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13 Signs You Need to Take Your Cat to the Vet Right Away

Written by: Chantelle Fowler

Last Updated on February 28, 2024 by Catster Editorial Team

veterinarian examining a cat in the clinic

13 Signs You Need to Take Your Cat to the Vet Right Away


Dr. Amanda Charles Photo


Dr. Amanda Charles

BVSc GPCert (Derm) MRCVS (Veterinarian)

The information is current and up-to-date in accordance with the latest veterinarian research.

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Cats are experts at hiding illnesses, a trait they’ve inherited from their wild ancestors because an unwell wild cat would often become a quick and easy target for predators. Your cat may not have to worry about predators picking them off if they feel unwell, but this evolutionary holdover remains. If you think something is off with your pet, you’re probably wondering whether you need to take them to the vet.

Read on to find 13 signs your cat needs to see the vet sooner rather than later.

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The 13 Signs You Need to Take Your Cat to the Vet:

1. Abnormal Litter Box Behavior

Any changes in litter box habits, particularly in male cats, should be evaluated by a veterinary team as soon as possible. Neutered males are prone to urinary blockages due to their narrow urethras. Such obstructions can prevent the passage of urine and may prove fatal without prompt treatment.

Additionally, things such as an inflammation of the urinary tract can make peeing painful, leading to abnormal toileting behaviors like urinating outside of the box.

Abnormal litter box behaviors can also look like:

  • Running back and forth to the box
  • Producing little or no urine
  • Crying while urinating
  • Frequent genital licking
tabby cat leaving the litter box
Image By: Nils Jacobi, Shutterstock

2. Repeat Vomiting

Occasionally, vomiting up a meal or a fur ball is normal, but repeated episodes can indicate a more serious problem. If your cat is vomiting frequently for more than a day or two, or they are not themselves, it’s important to contact your vet for advice sooner rather than later. Persistent vomiting can lead to dehydration, opening up a whole other can of worms. Additionally, if you’ve noticed your cat is vomiting often, lethargic and no longer eating, drinking, or using their litter box, you should treat it as a medical emergency.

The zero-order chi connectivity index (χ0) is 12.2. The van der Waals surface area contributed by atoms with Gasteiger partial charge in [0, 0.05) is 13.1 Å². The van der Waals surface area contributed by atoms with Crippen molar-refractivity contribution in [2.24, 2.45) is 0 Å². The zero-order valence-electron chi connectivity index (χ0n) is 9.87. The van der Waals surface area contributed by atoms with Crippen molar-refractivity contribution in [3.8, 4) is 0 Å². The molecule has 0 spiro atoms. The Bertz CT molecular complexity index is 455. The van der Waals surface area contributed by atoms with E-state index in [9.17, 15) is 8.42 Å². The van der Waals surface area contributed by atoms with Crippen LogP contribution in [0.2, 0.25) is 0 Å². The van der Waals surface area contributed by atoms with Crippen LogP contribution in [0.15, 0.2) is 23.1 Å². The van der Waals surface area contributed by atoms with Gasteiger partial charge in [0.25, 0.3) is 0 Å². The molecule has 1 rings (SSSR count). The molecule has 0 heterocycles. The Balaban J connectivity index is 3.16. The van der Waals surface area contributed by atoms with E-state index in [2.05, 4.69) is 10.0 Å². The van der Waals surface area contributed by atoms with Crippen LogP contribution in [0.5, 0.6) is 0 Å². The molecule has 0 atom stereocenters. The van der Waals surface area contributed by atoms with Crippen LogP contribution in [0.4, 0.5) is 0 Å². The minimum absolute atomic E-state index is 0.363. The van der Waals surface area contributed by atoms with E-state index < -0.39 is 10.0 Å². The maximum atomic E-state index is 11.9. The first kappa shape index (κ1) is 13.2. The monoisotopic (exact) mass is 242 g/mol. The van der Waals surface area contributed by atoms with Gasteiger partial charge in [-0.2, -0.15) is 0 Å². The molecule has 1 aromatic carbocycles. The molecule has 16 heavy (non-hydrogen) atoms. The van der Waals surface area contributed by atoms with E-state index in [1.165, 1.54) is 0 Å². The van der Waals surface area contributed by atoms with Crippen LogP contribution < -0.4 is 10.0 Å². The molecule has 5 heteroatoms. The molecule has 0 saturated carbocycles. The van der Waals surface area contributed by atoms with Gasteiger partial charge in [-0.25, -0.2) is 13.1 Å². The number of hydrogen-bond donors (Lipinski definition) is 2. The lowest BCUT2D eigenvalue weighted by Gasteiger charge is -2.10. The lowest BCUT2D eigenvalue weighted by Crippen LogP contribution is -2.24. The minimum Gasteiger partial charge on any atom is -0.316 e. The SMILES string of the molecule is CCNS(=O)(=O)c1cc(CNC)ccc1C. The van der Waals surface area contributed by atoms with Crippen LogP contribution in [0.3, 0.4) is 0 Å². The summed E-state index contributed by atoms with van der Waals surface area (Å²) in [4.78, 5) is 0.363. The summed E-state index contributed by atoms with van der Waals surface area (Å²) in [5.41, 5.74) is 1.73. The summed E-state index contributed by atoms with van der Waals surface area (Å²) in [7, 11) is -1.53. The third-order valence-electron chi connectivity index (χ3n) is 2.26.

3. Weight Loss or Gain

Sudden or sustained weight loss or gain can indicate a problem. While a human’s weight can shift a few pounds here and there, it’s not normal for cats to do the same, especially considering they only weigh ten or so pounds in the first place. A cat that gains weight rapidly for no apparent reason may be obese due to excessive food intake and lack of activity, or they can have a condition that leads to an enlarged abdomen. Many conditions can cause an enlarged abdomen including pregnancy, a build-up of abdominal fluid, and abdominal tumors. Those who lose weight suddenly may be suffering from a variety of health conditions that run the gamut from hyperthyroidism to cancer.

fat tabby cat lying on wooden surface
Image Credit: Anna Krivitskaya, Shutterstock

4. Lumps or Growths

A lump can be perfectly harmless, but until it’s been evaluated by your veterinary team, it’s impossible to know for sure. Even benign growths can develop in areas that make them extremely uncomfortable for your kitty.

5. Trauma

If your cat’s been struck by a car or been involved in a tangle with the neighborhood tom cat, you must take them to the vet for an evaluation. Remember that cats can hide signs of illness until it’s impossible for them to conceal their pain, so even if your kitty seems fine, they may have internal injuries or wounds hiding underneath their coat.

man petting a sick siberian cat
Image Credit: Olesya Alexandrova, Shutterstock

6. Changes in Eating or Drinking Habits

Never ignore any changes to your cat’s drinking or eating habits.

While the occasional upset tummy is normal and may cause your kitty to turn up their nose at their favorite foods, it’s a serious cause for concern if your pet goes longer than 24 hours without food. Doing so can cause a dangerous condition known as hepatic lipidosis, which can lead to liver failure much quicker than you may expect.

If your cat’s appetite appears to have increased suddenly, it could be something as simple as boredom or as serious as diabetes.